My name is Lawrence H. Olson, Jr., and I have lived most of my 75 years in the Minneapolis-St. Paul metropolitan area. And boy, do I have a story for you.
I’m giving you the first crack at my tell-all memoir, which I’ve tentatively titled: “My Name is Lawrence: Pig-Pen Comes Clean.”
It’s the story of one man’s life of tears and anguish, obscured by a drawn-on smile and a perennial cloud of dirt.
But it’s also a larger cautionary tale of the cruelty of early Baby Boomers growing up in the seemingly idyllic Midwest following the deadliest conflict in human history.
After decades of therapy, 12-step programs and literally hitting rock bottom in a junkyard ditch, I’ve come to grips with my ablutophobia—the fear of bathing. I now believe it stemmed from stories my father shared of bearing witness to a mushroom cloud blast while serving in the Pacific.
Was I channeling, in my dusty visage, my father’s haunting experience as well as my own generation’s fear of nuclear annihilation? Perhaps.
In any event, I spent my childhood enmeshed in a Cold War of my own that left me a walking pariah and punchline.
Looking back, I can now see how I became a convenient scapegoat for a band of dysfunctional children who took on the mantle and pressures of adulthood too soon.
Still, was I any less hygienic than the round-headed boy who wore the same shirt every day?
Than the child who sucked his thumb and clung to a soiled blanket for dear life?
Than the family that treated a dog as if it were human, giving it a place at the Thanksgiving folding table?
My story is far more than just about me. I plan to name names and leave no detail untold.
I’ll just say it: Linus was a pious hypocrite, shunning and mocking me even as he toted his “security” blanket and quoted Scripture. Could it be because when he looked at me, he saw a dirtier version of himself? I believe the resemblance is far more than coincidence.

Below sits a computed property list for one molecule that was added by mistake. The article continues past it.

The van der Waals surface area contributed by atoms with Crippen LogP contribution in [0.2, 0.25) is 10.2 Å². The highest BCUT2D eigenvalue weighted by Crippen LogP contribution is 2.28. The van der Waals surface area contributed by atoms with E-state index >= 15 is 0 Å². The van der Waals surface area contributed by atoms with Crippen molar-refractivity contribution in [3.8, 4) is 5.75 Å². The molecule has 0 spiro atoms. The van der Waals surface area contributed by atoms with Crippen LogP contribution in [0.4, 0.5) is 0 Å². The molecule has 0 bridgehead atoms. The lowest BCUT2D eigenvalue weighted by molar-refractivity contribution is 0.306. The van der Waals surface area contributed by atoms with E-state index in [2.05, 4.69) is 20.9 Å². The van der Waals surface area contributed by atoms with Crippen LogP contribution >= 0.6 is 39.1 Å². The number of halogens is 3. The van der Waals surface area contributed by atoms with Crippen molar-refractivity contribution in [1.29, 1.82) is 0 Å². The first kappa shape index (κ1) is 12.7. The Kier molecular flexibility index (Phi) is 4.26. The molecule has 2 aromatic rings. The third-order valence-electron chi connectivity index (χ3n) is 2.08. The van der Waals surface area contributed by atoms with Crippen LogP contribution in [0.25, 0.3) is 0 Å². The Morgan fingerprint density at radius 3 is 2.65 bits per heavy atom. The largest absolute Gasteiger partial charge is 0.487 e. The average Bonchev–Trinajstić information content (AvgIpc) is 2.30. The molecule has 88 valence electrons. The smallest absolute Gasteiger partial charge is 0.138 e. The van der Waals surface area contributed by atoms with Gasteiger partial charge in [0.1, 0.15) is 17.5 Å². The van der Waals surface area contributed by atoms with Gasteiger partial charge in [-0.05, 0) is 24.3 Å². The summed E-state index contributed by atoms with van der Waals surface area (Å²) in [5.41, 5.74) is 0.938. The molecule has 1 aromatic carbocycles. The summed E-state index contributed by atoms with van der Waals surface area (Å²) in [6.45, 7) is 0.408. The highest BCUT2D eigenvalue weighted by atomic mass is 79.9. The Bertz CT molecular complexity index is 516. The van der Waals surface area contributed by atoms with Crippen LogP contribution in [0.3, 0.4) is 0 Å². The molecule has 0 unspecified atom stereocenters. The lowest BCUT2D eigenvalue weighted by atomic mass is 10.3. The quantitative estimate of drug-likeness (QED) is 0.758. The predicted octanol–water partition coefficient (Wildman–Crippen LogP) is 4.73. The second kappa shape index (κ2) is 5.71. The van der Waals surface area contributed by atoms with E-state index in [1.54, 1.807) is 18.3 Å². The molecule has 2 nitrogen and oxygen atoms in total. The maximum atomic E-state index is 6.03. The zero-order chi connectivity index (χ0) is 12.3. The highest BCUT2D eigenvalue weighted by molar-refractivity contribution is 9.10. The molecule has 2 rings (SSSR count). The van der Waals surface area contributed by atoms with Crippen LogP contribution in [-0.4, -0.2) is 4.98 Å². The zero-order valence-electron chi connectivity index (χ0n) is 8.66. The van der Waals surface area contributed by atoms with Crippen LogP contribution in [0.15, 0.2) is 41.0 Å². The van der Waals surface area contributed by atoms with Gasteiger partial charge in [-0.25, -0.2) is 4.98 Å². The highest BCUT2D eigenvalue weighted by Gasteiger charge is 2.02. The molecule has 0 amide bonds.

Not only did Linus ostracize me, but he’s long rebuffed my pleas for a DNA test. So has his sister, Lucy, who tried for years to pass herself off as a mental health professional, charging far more than a nickel.
My relationship with Charlie is far more complicated.
I harbored resentment for decades, believing he appreciated my presence because I made him look “normal” by comparison.
I now recognize him as a fellow depressive. The signs were always there. What other child in our white-bred world would be brave enough to admit during the Christmas season: “I know I should be happy. But I'm not.”
The question of “What is happiness?” plagued me as I festered in filth and self-hate for much of my life.
But with the help of my wife, Frieda, (still sporting her naturally curly hair, albeit now gray) and some lifelong friends similarly shunted to the sidelines (Franklin, Peppermint Patty, and Marcie), I, well, cleaned up my act.
I became, of all things, a plumber.
As for Charlie, he was never the same after that beagle died when he was in high school. And, as well documented, the redhead left him bankrupt in the divorce.
I’ll tell the story of my rapprochement with Charlie in middle age, via heartfelt conversations along the old brick wall. In his final days, he confided to me battles with his inner demons, which played out as he stared for hours on end at the kite hanging from that unforgiving tree.
Give me the child at seven and I’ll show you the adult, indeed…
That’s just a taste—I have far more to tell. I’m not looking to get rich. But I’m no fool: I don’t work for peanuts, I make Peanuts work for me (gotta have a sense of humor, you know).
It’s up to you, dear publisher: Say the word and I’ll deliver my story. Is the world ready to hear it?
Lawrence H. Olson, Jr.